Hi, I want to do protect some of the critical regions in my program.But I can not use something like semaphore.Because I do not need any wait queues.If any task failed to access critical region, it can just return an error.
When I read the source code of the Linux, I found some of the functions use 'lock' field in the assembly language. I can not fully understand how to use this 'lock' field. Could any one give me some tips, or a link address which I can found more details about the protection of cirtical region.
On a single processor system the easiest way to get get exclusive access is to disable interrupts. Of course, this usually can only be used for short intervals. I don't understand your problem with semaphores.
That normally depends on the design rules for the system. In a lot of systems at a lot of points in the code, one is guaranteed that interrupts are disabled at entry so one can safely re-enable them at exit.
Some systems do have critical sections within critical sections, in which case the recursive protocol you hinted at is necessary.
Hi, i do not understand why disable interrupts can get exclusive access.I think disable interrupt just make the external interrupt can not disturb the current process, but other high priority process might preempt the CPU.
If you are using an operating system, consult the documentation for that OS. You might also be asking in the wrong group - there are not many people in the field of embedded programming who don't understand why disabling interrupts will protect a critical region.
A little more information (processor, OS, etc.) would help enormously.
More importantly, it's not the way to do it on x86 - even if you're in ring 0, SMM interrupts are still coming in and can still screw with you (cf: ten zillion emails here about Geode and SMM and realtime and include the word "aargh" in your search...).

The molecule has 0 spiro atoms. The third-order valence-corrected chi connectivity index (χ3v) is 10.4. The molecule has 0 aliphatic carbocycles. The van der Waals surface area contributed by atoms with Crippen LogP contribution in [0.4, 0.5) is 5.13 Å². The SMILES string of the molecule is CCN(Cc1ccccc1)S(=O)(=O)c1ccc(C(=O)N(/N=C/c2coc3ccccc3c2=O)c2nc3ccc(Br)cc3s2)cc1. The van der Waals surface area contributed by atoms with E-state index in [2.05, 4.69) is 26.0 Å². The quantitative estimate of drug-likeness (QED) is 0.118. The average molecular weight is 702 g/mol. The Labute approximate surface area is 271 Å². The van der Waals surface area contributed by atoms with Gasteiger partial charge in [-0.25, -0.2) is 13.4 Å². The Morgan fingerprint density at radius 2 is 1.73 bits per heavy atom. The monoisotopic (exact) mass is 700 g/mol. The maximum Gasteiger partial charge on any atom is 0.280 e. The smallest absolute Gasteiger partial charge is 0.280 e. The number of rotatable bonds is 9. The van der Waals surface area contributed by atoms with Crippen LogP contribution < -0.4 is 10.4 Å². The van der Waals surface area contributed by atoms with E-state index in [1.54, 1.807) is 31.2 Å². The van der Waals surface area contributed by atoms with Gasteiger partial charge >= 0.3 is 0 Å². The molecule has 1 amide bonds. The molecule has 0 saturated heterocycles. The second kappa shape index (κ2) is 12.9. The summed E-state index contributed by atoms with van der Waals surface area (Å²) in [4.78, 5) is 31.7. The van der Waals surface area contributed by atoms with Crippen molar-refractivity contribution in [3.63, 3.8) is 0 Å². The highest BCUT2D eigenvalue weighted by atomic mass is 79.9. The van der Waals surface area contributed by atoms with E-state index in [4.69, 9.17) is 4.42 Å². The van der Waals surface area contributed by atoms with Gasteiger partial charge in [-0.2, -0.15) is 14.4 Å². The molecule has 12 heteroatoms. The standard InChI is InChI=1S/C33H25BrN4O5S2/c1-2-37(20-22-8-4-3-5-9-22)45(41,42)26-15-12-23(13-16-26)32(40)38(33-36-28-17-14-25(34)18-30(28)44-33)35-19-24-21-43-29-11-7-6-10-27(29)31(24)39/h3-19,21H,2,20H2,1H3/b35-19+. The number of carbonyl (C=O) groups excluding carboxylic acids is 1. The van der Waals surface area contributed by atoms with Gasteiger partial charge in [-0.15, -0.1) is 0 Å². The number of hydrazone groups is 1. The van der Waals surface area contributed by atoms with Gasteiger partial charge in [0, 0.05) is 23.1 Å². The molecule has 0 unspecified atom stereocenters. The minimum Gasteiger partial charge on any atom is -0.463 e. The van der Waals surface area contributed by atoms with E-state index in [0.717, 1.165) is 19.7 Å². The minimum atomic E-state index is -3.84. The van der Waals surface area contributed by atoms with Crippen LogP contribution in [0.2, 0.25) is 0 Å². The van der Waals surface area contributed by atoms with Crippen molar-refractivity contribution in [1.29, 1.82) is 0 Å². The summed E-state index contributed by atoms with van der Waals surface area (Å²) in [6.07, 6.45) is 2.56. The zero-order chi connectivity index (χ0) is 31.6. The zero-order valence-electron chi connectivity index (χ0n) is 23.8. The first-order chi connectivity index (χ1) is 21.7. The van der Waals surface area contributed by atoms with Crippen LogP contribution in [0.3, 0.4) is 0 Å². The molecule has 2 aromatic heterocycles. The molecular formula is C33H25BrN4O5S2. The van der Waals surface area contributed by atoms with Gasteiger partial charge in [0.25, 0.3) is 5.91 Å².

In a _single processor system_ the only thing that disturbs the system is the instruction(s) executed. When you disable interrupts you prevent anything outside your program disturbing that sequence, thus maintaining control. Once you have gotten past the point at which you needed the exclusive access, you should restore the interrupt system to the enabled condition. This will normally allow other routines, such as i/o, to work.
Multi_processor systems are more complex.
[mail]: Chuck F (cbfalconer at maineline dot net)
The LOCK prefix doesn't do anything with interrupts, which are an irrelevance because LOCK only works on a single instruction and interrupts can only take effect between instructions. What the LOCK prefix does is to assert control of the system bus and maintain it for the whole duration of the instruction. This is significant if the instruction in question involves more than one memory access.
Consider as an example a shared counter which we need to atomically increment. There are a few steps that need to be taken to do this:
1) Read the value from memory and stash a temporary copy in an internal register.
2) Increment the value.
3) Store the modified value back into memory.
With x86 this can be done in a single instruction so interrupts do not play a significant role. However, we have two memory accesses
- the read and the write - and it is possible for another processor or core wants to increment the value at the same time. If the second core reads the the value after the first has completed step
1) but not step 3) then both cores are using the original unmodified value. The result is that the value has only increased by one after both cores have incremented it.
With the LOCK prefix, the first core will assert control of the bus all through the operation and the second core will not be able to access memory to perform step 1) until the first has compelted step 3). The result is that the second processor is delayed for a bit until the first completes the operation, but the result is guaranteed to be correct after both cores have incremented the value. The lock is automatically released at the end of the relevant instruction.
The "other" processor/core could also be DMA, so if you are using DMA, be careful.
On simple processors with a read/modify/write cycle and memory referenced Increment/Decrement instructions, various synchronization primitives could be created using memory location INC/DECs.
If the processor has some kind of cache, things gets ugly due to the cache coherency issues (write through/write back) or if virtual memory is used, so in practice, simple INC/DEC tricks can not be used and special instructions are needed (such as the LOCK prefix in x86) even with INC/DEC.